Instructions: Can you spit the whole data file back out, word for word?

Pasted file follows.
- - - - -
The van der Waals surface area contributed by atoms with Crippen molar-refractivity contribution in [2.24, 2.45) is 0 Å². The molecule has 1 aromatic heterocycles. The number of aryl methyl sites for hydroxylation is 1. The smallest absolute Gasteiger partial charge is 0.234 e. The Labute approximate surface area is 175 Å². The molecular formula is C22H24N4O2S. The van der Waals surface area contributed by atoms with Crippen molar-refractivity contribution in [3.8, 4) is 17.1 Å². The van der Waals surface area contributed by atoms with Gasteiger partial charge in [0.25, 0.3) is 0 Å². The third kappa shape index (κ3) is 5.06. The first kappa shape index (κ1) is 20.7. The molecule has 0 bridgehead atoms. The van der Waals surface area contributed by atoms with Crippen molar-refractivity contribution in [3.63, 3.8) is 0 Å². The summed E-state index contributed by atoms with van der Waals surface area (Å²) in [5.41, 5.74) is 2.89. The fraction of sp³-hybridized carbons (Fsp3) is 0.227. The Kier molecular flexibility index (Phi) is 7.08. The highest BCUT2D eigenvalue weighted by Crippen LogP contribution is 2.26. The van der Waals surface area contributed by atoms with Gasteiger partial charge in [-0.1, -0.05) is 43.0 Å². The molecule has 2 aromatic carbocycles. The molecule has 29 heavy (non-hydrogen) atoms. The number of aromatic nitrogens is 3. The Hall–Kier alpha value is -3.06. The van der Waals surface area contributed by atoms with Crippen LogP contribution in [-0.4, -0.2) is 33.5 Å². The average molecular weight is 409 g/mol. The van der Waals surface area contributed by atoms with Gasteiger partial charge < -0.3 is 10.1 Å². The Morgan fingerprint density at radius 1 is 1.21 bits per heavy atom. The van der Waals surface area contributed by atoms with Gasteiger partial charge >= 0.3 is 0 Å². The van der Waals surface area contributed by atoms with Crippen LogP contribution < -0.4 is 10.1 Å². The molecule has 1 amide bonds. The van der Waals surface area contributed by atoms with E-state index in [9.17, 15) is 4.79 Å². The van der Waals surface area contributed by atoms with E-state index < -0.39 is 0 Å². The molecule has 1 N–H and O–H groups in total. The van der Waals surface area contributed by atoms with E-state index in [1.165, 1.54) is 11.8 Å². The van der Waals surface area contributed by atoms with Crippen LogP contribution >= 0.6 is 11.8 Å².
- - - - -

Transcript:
The van der Waals surface area contributed by atoms with Crippen molar-refractivity contribution in [2.24, 2.45) is 0 Å². The molecule has 1 aromatic heterocycles. The number of aryl methyl sites for hydroxylation is 1. The smallest absolute Gasteiger partial charge is 0.234 e. The Labute approximate surface area is 175 Å². The molecular formula is C22H24N4O2S. The van der Waals surface area contributed by atoms with Crippen molar-refractivity contribution in [3.8, 4) is 17.1 Å². The van der Waals surface area contributed by atoms with Gasteiger partial charge in [0.25, 0.3) is 0 Å². The third kappa shape index (κ3) is 5.06. The first kappa shape index (κ1) is 20.7. The molecule has 0 bridgehead atoms. The van der Waals surface area contributed by atoms with Crippen molar-refractivity contribution in [3.63, 3.8) is 0 Å². The summed E-state index contributed by atoms with van der Waals surface area (Å²) in [5.41, 5.74) is 2.89. The fraction of sp³-hybridized carbons (Fsp3) is 0.227. The Kier molecular flexibility index (Phi) is 7.08. The highest BCUT2D eigenvalue weighted by Crippen LogP contribution is 2.26. The van der Waals surface area contributed by atoms with Gasteiger partial charge in [-0.1, -0.05) is 43.0 Å². The molecule has 2 aromatic carbocycles. The molecule has 29 heavy (non-hydrogen) atoms. The number of aromatic nitrogens is 3. The Hall–Kier alpha value is -3.06. The van der Waals surface area contributed by atoms with Crippen LogP contribution in [-0.4, -0.2) is 33.5 Å². The average molecular weight is 409 g/mol. The van der Waals surface area contributed by atoms with Gasteiger partial charge < -0.3 is 10.1 Å². The Morgan fingerprint density at radius 1 is 1.21 bits per heavy atom. The van der Waals surface area contributed by atoms with Gasteiger partial charge >= 0.3 is 0 Å². The van der Waals surface area contributed by atoms with Crippen LogP contribution < -0.4 is 10.1 Å². The molecule has 1 amide bonds. The van der Waals surface area contributed by atoms with E-state index in [9.17, 15) is 4.79 Å². The van der Waals surface area contributed by atoms with E-state index < -0.39 is 0 Å². The molecule has 1 N–H and O–H groups in total. The van der Waals surface area contributed by atoms with E-state index in [1.165, 1.54) is 11.8 Å². The van der Waals surface area contributed by atoms with Crippen LogP contribution >= 0.6 is 11.8 Å².